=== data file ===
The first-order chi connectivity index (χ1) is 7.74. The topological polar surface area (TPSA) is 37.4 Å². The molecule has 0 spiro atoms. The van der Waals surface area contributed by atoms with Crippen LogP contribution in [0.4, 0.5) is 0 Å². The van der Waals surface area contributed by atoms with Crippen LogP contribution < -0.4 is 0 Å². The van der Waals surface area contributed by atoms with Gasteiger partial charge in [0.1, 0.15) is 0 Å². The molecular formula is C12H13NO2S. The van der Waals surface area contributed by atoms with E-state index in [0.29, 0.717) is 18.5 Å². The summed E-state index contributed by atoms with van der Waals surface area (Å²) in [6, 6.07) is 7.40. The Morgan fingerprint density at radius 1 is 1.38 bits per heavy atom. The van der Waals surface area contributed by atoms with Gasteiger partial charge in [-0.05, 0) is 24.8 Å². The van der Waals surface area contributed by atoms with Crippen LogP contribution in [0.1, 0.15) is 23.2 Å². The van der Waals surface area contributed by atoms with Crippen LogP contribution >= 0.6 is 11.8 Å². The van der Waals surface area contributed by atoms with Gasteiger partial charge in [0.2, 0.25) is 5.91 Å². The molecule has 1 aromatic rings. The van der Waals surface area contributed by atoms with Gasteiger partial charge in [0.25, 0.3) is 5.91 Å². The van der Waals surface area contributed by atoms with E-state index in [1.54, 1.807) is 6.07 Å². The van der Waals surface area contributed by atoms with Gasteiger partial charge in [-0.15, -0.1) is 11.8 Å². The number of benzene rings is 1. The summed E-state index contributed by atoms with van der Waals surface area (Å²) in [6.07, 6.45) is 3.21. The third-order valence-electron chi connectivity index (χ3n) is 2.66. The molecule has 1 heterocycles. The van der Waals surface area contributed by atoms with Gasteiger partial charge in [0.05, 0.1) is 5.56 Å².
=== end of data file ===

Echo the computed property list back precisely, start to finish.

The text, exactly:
The first-order chi connectivity index (χ1) is 7.74. The topological polar surface area (TPSA) is 37.4 Å². The molecule has 0 spiro atoms. The van der Waals surface area contributed by atoms with Crippen LogP contribution in [0.4, 0.5) is 0 Å². The van der Waals surface area contributed by atoms with Crippen LogP contribution < -0.4 is 0 Å². The van der Waals surface area contributed by atoms with Gasteiger partial charge in [0.1, 0.15) is 0 Å². The molecular formula is C12H13NO2S. The van der Waals surface area contributed by atoms with E-state index in [0.29, 0.717) is 18.5 Å². The summed E-state index contributed by atoms with van der Waals surface area (Å²) in [6, 6.07) is 7.40. The Morgan fingerprint density at radius 1 is 1.38 bits per heavy atom. The van der Waals surface area contributed by atoms with Gasteiger partial charge in [-0.05, 0) is 24.8 Å². The van der Waals surface area contributed by atoms with Crippen LogP contribution in [0.1, 0.15) is 23.2 Å². The van der Waals surface area contributed by atoms with Crippen LogP contribution >= 0.6 is 11.8 Å². The van der Waals surface area contributed by atoms with Gasteiger partial charge in [0.2, 0.25) is 5.91 Å². The molecule has 1 aromatic rings. The van der Waals surface area contributed by atoms with Gasteiger partial charge in [0.25, 0.3) is 5.91 Å². The van der Waals surface area contributed by atoms with E-state index in [1.54, 1.807) is 6.07 Å². The van der Waals surface area contributed by atoms with Gasteiger partial charge in [-0.15, -0.1) is 11.8 Å². The number of benzene rings is 1. The summed E-state index contributed by atoms with van der Waals surface area (Å²) in [6.07, 6.45) is 3.21. The third-order valence-electron chi connectivity index (χ3n) is 2.66. The molecule has 1 heterocycles. The van der Waals surface area contributed by atoms with Gasteiger partial charge in [0.05, 0.1) is 5.56 Å².